Last spring I started teaching canning workshops at Common Good City Farm in Washington, DC. Common Good is a fantastic inner-city garden that focuses on providing food for the surrounding low-income community. In addition to providing produce, they offer nutrition, cooking, gardening, and other healthy living classes free for qualifying residents. The same classes are available to others for a nominal fee. Revenue from the classes/workshops goes back into the Farm so that they can continue to support the needy.
I had been told that about 7 people were to be expected at my workshop last night, but nearly 30 people came. I was amazed and delighted. The more the merrier.
It was evening when we gathered close in the middle of the garden beneath a pavilion that covers the farm’s outdoor kitchen. Together we went through the history of food preservation, basic canning principles and practices, and how to go about canning safely and inexpensively in your own home. I had brought a bunch of items from my own cupboard for folks to taste so the group could get a sense of the variety of things that can be preserved. Apple sauce, pear butter, pickled cauliflower, pepper jelly, tomato sauce. It was all gobbled up.
After reviewing terms and methods of canning, we clustered around the stove and counters and together made peach and pear jam as well as dill pickles. Everyone was engaged, active participants and helpers, and asking fabulous questions. While we waited for water to boil, I sent everyone off to take a quick tour of the garden. At the end of the 2 hour workshop everyone had a packet of information to take home with them, including recipes and resources for them to explore, and an item that they had canned themselves.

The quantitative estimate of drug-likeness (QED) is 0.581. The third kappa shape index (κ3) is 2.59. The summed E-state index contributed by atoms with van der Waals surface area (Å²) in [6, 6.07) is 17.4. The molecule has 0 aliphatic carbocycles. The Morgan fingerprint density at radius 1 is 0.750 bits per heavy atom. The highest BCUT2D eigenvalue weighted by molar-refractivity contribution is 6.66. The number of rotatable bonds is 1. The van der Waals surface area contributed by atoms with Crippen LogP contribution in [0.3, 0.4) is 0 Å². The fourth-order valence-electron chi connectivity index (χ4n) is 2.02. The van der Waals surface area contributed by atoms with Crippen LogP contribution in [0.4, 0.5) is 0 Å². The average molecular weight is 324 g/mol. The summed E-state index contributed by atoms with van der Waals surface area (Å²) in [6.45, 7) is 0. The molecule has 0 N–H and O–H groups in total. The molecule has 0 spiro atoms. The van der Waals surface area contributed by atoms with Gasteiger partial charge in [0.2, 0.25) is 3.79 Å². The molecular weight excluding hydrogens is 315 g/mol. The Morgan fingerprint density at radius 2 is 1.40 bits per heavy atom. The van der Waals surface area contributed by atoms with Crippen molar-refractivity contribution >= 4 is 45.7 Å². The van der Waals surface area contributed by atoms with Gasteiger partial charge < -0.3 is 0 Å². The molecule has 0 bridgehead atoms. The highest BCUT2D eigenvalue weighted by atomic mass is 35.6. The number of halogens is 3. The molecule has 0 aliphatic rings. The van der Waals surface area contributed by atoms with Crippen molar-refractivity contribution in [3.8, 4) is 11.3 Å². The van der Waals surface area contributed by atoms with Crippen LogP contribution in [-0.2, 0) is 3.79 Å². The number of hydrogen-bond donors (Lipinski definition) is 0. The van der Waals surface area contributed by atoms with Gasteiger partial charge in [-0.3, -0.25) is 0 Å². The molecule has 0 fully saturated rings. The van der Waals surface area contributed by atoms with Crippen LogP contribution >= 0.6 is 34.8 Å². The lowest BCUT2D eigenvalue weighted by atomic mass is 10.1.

I was amazed how people lingered, even as the sun was slipping away, and how they wanted to keep talking about their memories of foods. There were lots of people seeking advise on how to recapture flavors that their grandmas had introduced them to– apple butters and jams. One man had memories of working on an uncle’s farm in South Georgia and eating Chow Chow and pickled watermelon rinds, and wanted to know how to make them for himself. Yet others simply wanted to explore new horizons and learn what to do with peppers or juices or other foods that they love and want to process themselves.
The workshop was supposed to be the last of the season, but it looks like I’ll be back again to keep on canning. : ) I am pleased.